"There is only one time in the history of each planet when its inhabitants first wire up its innumerable parts to make one large Machine. Later that Machine may run faster, but there is only one time when it is born.

You and I are alive at this moment.

We should marvel, but people alive at such times usually don't. Every few centuries, the steady march of change meets a discontinuity, and history hinges on that moment. We look back on those pivotal eras and wonder what it would have been like to be alive then. Confucius, Zoroaster, Buddha, and the latter Jewish patriarchs lived in the same historical era, an inflection point known as the axial age of religion. Few world religions were born after this time. Similarly, the great personalities converging upon the American Revolution and the geniuses who commingled during the invention of modern science in the 17th century mark additional axial phases in the short history of our civilization.

Three thousand years from now, when keen minds review the past, I believe that our ancient time, here at the cusp of the third millennium, will be seen as another such era. In the years roughly coincidental with the Netscape IPO, humans began animating inert objects with tiny slivers of intelligence, connecting them into a global field, and linking their own minds into a single thing. This will be recognized as the largest, most complex, and most surprising event on the planet. Weaving nerves out of glass and radio waves, our species began wiring up all regions, all processes, all facts and notions into a grand network. From this embryonic neural net was born a collaborative interface for our civilization, a sensing, cognitive device with power that exceeded any previous invention. The Machine provided a new way of thinking (perfect search, total recall) and a new mind for an old species. It was the Beginning."

V65 Sabre

Just a shot of my old Honda
V65 (1100cc) V4

Nice ride, unobtrusive, quick (likely 11sec Quarter Mile), fast enough for me
Stock except for wider rims (about an inch added to each wheel) and (what use to be) sticky tires.

Rake a bit long for "sporty" riding, but that's OK
Rock steady.

Thursday, July 28, 2005

Nice Chamber Music Concert tonight

Manitou Music Festival - Stellar Piano Trio - July 28 & 29, 2005, 7:30PM

Tried to get some photos - but nothing much turned out.

Stellar Piano Trio
Adrienne Jacobs, violin
Debra Fayroian, cello
Maria Meirelles, piano

Ludwig van Beethoven: Violin Sonata No. 5 in F Major Spring Op. 24,
Ludwig van Beethoven: Piano Sonata No. 23 in F minor �Apassionata� Op.57
Antonin Dvorak: Piano Trio No. 4 in D minor

Adrienna is Debra's daughter
Debra is Music Director of the Festival

Wednesday, July 27, 2005

Well's War of the Worlds as a communications experiment

Christian Science Monitor Blog | The Index Archive July, 2005

"... while the film version of the century-old tale of alien invaders will no doubt dazzle, the real surprise for some might be the effects that the 1938 Halloween radio adaptation of the H.G. Wells book had on listeners—and some who were connected to the broadcast.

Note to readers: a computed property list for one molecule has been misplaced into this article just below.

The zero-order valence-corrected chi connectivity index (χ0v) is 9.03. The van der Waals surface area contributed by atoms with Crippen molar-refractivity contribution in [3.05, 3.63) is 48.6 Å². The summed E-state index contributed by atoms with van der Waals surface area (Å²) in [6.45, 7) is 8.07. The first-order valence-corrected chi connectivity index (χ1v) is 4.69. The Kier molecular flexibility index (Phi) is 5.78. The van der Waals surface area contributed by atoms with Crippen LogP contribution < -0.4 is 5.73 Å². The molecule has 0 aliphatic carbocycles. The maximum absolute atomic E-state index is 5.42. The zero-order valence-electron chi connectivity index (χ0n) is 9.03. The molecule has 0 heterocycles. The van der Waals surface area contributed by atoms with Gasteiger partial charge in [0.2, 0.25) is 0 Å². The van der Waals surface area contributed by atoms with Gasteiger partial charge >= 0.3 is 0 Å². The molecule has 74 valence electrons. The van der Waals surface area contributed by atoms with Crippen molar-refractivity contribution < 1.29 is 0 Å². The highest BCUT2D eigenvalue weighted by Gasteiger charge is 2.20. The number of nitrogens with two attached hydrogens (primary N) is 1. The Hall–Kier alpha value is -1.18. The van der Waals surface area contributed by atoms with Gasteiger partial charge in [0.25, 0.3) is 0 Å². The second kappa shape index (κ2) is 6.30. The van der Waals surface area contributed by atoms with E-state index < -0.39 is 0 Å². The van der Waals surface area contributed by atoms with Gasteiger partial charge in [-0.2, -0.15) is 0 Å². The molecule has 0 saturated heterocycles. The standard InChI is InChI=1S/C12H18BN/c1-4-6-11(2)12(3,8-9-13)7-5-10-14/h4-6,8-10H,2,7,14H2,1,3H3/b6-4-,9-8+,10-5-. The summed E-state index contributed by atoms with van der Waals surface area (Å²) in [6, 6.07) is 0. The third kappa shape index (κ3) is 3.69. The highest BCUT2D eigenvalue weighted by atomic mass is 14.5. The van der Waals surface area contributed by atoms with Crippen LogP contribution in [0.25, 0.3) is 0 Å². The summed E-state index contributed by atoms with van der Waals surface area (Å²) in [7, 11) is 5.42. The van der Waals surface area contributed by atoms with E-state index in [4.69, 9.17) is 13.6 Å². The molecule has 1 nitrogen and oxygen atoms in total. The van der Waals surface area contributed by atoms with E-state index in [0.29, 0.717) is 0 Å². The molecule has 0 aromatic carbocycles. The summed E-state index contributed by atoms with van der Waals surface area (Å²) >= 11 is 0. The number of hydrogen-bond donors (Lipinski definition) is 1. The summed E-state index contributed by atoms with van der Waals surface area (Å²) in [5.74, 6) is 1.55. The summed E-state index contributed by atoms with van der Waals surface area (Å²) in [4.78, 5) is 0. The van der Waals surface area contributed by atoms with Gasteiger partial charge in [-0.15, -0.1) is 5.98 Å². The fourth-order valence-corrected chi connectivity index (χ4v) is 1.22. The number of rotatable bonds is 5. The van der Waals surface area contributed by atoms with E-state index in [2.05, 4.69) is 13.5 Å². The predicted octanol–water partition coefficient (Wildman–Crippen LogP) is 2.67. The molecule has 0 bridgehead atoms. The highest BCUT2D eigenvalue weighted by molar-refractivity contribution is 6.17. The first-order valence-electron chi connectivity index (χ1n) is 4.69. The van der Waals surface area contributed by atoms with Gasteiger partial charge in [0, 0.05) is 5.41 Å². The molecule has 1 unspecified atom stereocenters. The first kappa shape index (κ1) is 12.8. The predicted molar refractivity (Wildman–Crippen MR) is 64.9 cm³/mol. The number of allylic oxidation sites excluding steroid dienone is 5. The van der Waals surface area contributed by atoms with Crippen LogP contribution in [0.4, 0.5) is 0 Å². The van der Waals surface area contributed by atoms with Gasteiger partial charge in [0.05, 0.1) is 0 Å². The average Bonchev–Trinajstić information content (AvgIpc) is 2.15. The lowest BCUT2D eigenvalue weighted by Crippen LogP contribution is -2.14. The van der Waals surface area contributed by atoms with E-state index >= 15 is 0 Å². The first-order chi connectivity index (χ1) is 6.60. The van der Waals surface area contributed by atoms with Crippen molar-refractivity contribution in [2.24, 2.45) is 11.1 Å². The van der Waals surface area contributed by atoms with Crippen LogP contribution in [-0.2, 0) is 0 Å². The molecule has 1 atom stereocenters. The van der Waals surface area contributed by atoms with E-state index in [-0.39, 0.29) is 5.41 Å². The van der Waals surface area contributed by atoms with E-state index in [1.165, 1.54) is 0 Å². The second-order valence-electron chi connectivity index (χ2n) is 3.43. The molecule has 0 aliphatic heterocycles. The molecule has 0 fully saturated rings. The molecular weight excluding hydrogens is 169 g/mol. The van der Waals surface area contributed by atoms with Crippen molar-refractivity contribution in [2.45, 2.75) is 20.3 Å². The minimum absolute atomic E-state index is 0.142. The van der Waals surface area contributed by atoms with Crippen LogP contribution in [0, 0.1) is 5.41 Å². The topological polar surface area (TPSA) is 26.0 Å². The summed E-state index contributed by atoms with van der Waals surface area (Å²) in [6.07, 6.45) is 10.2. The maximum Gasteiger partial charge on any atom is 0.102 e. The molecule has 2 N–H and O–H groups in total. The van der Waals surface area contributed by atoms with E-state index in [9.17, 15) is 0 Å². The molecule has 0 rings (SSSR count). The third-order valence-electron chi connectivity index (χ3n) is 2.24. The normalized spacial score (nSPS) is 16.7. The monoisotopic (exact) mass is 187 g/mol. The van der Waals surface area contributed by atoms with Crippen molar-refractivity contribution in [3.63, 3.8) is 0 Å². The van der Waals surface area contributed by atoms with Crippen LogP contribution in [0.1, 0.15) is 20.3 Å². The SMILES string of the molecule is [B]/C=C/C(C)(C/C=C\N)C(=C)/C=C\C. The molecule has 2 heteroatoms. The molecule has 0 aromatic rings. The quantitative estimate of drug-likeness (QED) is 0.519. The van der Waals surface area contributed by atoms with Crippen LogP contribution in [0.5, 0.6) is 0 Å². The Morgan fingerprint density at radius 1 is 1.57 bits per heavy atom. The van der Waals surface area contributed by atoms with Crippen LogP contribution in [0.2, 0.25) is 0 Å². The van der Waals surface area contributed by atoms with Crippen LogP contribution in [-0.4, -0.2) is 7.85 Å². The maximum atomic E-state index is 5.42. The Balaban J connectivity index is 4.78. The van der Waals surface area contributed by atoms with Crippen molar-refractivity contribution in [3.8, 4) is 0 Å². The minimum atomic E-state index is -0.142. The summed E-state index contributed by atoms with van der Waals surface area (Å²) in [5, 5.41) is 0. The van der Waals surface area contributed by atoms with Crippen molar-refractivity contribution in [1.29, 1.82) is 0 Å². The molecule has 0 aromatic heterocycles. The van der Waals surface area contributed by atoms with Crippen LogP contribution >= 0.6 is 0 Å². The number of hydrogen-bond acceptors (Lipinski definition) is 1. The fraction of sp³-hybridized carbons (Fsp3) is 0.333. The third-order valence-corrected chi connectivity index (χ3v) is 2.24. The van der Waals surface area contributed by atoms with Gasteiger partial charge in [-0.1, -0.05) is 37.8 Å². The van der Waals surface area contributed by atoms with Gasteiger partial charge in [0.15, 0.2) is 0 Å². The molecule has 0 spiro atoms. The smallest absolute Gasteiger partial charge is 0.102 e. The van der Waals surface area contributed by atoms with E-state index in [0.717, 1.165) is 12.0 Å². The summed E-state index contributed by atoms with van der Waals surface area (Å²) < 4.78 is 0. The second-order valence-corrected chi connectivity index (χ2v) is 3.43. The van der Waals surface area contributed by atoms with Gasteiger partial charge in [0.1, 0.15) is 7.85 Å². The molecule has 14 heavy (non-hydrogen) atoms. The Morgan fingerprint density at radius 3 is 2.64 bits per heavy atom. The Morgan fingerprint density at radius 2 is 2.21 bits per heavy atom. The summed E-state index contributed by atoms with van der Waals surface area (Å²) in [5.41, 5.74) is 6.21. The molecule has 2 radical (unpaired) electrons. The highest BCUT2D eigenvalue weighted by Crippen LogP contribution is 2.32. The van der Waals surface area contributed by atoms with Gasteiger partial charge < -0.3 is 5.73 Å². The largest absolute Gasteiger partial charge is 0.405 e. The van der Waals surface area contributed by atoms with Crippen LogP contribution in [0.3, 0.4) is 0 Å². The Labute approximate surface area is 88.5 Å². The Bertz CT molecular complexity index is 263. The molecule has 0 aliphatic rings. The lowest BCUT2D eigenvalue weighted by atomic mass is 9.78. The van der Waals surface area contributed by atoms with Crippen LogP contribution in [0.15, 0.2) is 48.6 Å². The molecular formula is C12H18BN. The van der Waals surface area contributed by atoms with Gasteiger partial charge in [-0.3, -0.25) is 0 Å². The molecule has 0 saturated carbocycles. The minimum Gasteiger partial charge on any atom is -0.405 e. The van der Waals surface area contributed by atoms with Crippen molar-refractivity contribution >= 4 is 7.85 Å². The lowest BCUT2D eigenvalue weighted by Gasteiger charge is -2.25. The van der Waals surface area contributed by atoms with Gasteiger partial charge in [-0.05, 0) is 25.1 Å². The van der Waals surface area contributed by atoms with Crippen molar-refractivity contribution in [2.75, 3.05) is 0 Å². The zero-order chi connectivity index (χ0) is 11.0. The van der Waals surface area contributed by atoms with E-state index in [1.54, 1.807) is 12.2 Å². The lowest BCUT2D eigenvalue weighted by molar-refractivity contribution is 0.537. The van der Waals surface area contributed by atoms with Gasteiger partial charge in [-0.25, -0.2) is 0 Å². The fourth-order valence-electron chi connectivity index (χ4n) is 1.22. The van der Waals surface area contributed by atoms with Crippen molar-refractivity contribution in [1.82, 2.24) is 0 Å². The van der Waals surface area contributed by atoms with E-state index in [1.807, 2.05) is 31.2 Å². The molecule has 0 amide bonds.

Four years after Adolf Hitler came to power in Germany—violating provisions of the Versailles Treaty—a collaboration between the Columbia Broadcasting System (CBS) and a small cadre of social scientists and communications researchers created one of the most memorable phenomena in the history of mass media.

On October 30, 1938, two days after Hitler forced thousands of Polish Jews from their German homes and into Poland, Orson Welles, John Houseman, Howard Koch and their Mercury Theater on the Air alarmed listeners with the fictional broadcast about Martian marauders who were wreaking havoc on the northeastern US seaboard. The book was originally set in the England countryside, but Koch and Welles adapted it for a US audience, landing the extra terrestrials in a New Jersey hamlet called Grovers Mill.

According to estimates attributed at the time to the Gallup organization, around six million people tuned in to the program that evening, or about 13 million in today’s US population. It is believed that about one million (a little over two million today) were said to have been fooled by the performance.

What the listeners of the program didn't know was that, with the prospect of entering the war looming, they were more or less part of a large-scale lab experiment - an examination of how communications affects the public's reaction to certain events."

Monday, July 25, 2005

Off the wall piece about "Going Green"

The Green Machine That Could Be Detroit - New York Times:

Note that I've had prior rants on hybrids.
Great marketing
Not a revolution

"O.K., but aren't there technological barriers to building a clean car company? Could a major automaker retool itself this way culturally as well as physically? Sure it can. It would be costly, but there is precedent. The entire American auto industry retooled itself to emphasize quality, and it now makes some of the most dependable cars in the world. Maybe the best way for an automaker to manage this latest transition would be to build a new brand, the way G.M. once did with Saturn. In this new case, however, the brand would consume the parent company."

I don't buy it
Cost money - yeah, a lot
Where does the capital come from ?
Pensions? Health Care? Banks? Investors?
Doubt if it comes from cashflow - that's going to the UAW.
And don't think you aren't going to be laying off workers (at 95% pay) to do the transition.

I think the model is already being executed ... by Toyota
Build and subsidise the Prius ... get that "green halo" while moving into heavy duty pick-em-up trucks.

I'm not against the green marketing approach, Maximum Bob (Lutz) has recoginzed it as brilliant. But I don't see the argument to turn the company upside down overnight.

Sunday, July 24, 2005

Neptune Quartet

Wonderful music from our friends The Neptune Quartet plus guest mandolinist Alan Epstien

Manitou Music Festival
Concert was at the Leelanau School